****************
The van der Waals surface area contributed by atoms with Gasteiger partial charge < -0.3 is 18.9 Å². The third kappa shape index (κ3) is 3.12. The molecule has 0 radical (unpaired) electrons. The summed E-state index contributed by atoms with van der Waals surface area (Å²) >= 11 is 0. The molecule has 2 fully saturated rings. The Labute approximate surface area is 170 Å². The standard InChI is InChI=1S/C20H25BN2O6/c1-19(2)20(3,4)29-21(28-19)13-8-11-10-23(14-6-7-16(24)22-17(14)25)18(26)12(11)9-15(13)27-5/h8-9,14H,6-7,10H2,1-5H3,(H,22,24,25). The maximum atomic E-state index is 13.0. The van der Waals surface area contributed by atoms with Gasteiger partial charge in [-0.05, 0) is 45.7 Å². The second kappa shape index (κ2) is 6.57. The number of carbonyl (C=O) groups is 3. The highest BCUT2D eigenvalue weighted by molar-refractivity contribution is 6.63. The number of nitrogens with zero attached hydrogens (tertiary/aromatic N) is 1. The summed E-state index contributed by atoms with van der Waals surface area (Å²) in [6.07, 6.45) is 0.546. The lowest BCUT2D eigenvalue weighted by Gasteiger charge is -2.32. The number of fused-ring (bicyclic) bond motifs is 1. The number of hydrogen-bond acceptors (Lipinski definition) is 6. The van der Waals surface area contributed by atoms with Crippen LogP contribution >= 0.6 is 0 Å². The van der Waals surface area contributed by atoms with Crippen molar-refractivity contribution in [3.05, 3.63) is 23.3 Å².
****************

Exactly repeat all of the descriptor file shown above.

The van der Waals surface area contributed by atoms with Gasteiger partial charge < -0.3 is 18.9 Å². The third kappa shape index (κ3) is 3.12. The molecule has 0 radical (unpaired) electrons. The summed E-state index contributed by atoms with van der Waals surface area (Å²) >= 11 is 0. The molecule has 2 fully saturated rings. The Labute approximate surface area is 170 Å². The standard InChI is InChI=1S/C20H25BN2O6/c1-19(2)20(3,4)29-21(28-19)13-8-11-10-23(14-6-7-16(24)22-17(14)25)18(26)12(11)9-15(13)27-5/h8-9,14H,6-7,10H2,1-5H3,(H,22,24,25). The maximum atomic E-state index is 13.0. The van der Waals surface area contributed by atoms with Gasteiger partial charge in [-0.05, 0) is 45.7 Å². The second kappa shape index (κ2) is 6.57. The number of carbonyl (C=O) groups is 3. The highest BCUT2D eigenvalue weighted by molar-refractivity contribution is 6.63. The number of nitrogens with zero attached hydrogens (tertiary/aromatic N) is 1. The summed E-state index contributed by atoms with van der Waals surface area (Å²) in [6.07, 6.45) is 0.546. The lowest BCUT2D eigenvalue weighted by Gasteiger charge is -2.32. The number of fused-ring (bicyclic) bond motifs is 1. The number of hydrogen-bond acceptors (Lipinski definition) is 6. The van der Waals surface area contributed by atoms with Crippen LogP contribution >= 0.6 is 0 Å². The van der Waals surface area contributed by atoms with Crippen molar-refractivity contribution in [3.05, 3.63) is 23.3 Å².